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I reworded the original question and can only hope it hits the original target. One element that has to be taken into account is that teacher training between then and now has changed. Modern teacher training has equipped teachers with a better understanding of special needs conditions. This would translate over into a potential first meeting. Whereas a teacher in the past might not know about a particular condition or simply stare and ask questions out of ignorance, the modern teacher has more training to help them ask more pertinent questions, propose potential modifications to plans that will bring about greater levels of success, and also ensure that teacher sensitivity is higher. This would come across in an initial encounter. Part of where greater training would reveal itself would be in how the modern teacher would understand the need for inclusion. A teacher of the past education context might not be able to fully see how inclusion of the special needs student is possible. Therefore, what might emerge in such a potential first encounter would be why inclusion needs to be pursued at all. This is not the case for the modern educator, who has been trained in the shadow of the IDEA and understands that inclusion is the norm.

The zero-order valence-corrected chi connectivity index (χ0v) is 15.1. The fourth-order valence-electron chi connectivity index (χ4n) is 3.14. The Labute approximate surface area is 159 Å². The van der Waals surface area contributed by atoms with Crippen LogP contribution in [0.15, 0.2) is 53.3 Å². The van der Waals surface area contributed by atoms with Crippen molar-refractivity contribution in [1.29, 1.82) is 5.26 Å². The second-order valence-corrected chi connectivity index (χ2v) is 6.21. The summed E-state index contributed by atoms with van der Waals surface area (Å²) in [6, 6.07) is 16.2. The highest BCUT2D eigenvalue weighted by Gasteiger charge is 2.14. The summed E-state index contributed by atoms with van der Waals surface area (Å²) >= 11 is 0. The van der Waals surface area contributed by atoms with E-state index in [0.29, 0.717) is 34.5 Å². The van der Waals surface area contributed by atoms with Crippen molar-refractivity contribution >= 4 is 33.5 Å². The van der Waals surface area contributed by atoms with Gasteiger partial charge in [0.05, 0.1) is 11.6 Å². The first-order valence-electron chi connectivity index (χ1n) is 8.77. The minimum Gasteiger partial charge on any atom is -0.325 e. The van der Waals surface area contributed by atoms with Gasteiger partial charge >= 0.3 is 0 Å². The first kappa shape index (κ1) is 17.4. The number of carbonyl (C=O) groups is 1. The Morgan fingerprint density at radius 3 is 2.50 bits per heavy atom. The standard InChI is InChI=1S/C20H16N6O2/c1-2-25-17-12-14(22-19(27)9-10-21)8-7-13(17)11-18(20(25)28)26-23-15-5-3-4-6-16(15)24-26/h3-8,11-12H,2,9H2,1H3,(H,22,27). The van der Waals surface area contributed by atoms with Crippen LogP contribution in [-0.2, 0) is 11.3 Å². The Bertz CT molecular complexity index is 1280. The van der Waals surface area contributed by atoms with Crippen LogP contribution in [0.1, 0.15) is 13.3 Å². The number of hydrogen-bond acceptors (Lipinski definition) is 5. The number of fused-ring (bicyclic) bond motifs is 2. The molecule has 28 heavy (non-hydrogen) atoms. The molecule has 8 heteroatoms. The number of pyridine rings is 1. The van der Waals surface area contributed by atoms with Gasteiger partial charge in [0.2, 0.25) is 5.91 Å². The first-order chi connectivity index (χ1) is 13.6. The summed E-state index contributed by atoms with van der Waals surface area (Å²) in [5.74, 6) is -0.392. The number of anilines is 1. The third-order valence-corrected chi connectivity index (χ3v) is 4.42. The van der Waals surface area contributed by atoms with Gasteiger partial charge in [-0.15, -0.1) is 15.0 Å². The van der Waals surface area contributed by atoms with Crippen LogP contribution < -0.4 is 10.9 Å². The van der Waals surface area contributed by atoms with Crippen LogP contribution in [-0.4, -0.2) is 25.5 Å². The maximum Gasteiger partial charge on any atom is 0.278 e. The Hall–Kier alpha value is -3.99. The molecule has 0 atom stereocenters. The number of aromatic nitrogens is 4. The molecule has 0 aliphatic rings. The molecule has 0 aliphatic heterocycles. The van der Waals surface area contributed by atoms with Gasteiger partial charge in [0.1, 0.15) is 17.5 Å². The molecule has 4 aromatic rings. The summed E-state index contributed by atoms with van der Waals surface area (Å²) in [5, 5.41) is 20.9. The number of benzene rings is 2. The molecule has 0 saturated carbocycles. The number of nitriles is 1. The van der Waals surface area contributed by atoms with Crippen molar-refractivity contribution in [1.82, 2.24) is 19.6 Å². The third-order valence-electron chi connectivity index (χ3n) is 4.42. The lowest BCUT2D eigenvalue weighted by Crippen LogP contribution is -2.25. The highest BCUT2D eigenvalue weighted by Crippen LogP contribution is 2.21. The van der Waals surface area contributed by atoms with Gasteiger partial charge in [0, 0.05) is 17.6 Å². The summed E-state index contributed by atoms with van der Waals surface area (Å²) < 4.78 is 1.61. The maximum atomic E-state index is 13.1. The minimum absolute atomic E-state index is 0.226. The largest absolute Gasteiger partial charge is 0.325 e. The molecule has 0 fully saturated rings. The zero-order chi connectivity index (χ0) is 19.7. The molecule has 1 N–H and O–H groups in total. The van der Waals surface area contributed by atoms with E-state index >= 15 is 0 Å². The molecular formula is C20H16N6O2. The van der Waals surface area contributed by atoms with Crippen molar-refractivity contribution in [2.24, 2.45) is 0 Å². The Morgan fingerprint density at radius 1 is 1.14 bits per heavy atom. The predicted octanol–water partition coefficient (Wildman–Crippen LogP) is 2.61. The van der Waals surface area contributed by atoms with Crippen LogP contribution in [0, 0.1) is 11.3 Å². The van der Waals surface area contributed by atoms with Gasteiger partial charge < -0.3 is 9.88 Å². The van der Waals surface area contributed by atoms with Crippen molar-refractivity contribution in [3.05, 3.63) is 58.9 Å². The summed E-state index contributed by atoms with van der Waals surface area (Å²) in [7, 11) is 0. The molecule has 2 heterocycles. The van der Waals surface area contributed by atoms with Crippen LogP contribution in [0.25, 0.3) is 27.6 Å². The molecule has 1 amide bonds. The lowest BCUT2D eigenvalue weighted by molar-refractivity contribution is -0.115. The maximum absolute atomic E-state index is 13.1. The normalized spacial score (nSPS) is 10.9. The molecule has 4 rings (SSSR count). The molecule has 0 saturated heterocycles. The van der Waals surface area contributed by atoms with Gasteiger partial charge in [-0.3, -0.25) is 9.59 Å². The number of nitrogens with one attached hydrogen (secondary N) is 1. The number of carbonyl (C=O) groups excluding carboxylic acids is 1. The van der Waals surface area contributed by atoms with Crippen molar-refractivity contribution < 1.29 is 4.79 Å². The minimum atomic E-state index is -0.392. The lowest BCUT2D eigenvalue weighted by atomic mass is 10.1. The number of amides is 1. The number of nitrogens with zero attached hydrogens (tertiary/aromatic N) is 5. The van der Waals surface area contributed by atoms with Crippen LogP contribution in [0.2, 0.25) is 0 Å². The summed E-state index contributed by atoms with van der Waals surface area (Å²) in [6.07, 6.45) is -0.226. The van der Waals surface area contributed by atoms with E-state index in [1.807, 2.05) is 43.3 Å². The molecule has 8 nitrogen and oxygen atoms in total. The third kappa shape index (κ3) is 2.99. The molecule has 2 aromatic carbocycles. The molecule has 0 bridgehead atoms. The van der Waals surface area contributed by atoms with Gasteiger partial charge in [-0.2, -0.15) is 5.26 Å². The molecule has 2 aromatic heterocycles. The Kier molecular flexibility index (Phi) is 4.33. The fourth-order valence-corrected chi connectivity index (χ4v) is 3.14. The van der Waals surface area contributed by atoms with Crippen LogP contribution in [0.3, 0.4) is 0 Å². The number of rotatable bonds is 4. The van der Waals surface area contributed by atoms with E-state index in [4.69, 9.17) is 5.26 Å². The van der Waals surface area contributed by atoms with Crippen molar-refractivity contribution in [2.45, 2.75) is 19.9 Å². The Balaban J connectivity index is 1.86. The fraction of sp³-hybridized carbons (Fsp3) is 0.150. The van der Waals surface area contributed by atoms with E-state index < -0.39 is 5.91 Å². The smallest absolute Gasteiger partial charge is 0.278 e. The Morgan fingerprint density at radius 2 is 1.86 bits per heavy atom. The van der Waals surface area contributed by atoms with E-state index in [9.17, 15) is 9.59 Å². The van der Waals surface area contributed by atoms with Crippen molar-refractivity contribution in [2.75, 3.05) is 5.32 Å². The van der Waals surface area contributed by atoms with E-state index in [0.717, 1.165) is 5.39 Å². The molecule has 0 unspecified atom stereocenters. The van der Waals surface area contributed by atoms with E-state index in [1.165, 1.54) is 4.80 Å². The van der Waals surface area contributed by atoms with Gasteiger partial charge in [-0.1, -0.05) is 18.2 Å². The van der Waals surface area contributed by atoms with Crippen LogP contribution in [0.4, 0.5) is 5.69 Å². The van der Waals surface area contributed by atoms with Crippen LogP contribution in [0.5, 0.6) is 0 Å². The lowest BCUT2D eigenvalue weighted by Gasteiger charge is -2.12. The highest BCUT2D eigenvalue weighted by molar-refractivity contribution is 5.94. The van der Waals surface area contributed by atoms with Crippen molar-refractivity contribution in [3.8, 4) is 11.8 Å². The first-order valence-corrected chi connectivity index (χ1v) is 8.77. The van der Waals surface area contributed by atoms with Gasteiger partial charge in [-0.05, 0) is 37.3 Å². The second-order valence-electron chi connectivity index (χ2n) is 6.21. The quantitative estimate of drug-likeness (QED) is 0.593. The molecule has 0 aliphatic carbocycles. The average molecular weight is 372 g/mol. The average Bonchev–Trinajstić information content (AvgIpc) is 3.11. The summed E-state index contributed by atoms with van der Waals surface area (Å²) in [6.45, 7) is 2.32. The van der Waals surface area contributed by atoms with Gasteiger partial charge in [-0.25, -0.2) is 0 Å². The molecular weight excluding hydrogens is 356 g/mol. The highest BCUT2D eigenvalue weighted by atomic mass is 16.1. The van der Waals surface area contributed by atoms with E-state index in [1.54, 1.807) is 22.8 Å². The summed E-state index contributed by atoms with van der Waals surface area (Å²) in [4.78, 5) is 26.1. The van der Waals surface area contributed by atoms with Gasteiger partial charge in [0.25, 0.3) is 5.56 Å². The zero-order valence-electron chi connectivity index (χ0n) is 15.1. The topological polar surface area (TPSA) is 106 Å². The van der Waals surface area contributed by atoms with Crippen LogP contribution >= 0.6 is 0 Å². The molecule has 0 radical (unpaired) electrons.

Before the current inclusion, a regular education teacher might encounter a special education student in a hallway or not at all. With today's educational environment, teachers encounter special education students many times a day, both in the classroom and in other locations such as homeroom, hallways, and even in performances. Also, teachers today receive more training than a single education class in college. However, it still is a cause for concern that an inclusion student in, for example, an algebra class, may not have the necessary background for success and may have a special ed teacher also in the room with no special training in mathematics. There are many issues that need to be addressed further to enable success for the special ed student who usually needs a lot more one-to-one teaching. I have used peer tutors to enable the one-to-one attention that I am incapable of giving to special ed inclusion students--perhaps eight in a class of 30, which makes it impossible for me to address all the needs of those students with so many in the room.n an ideal setting inclusion students would experience more success in a class with a lower teacher-pupil ratio.
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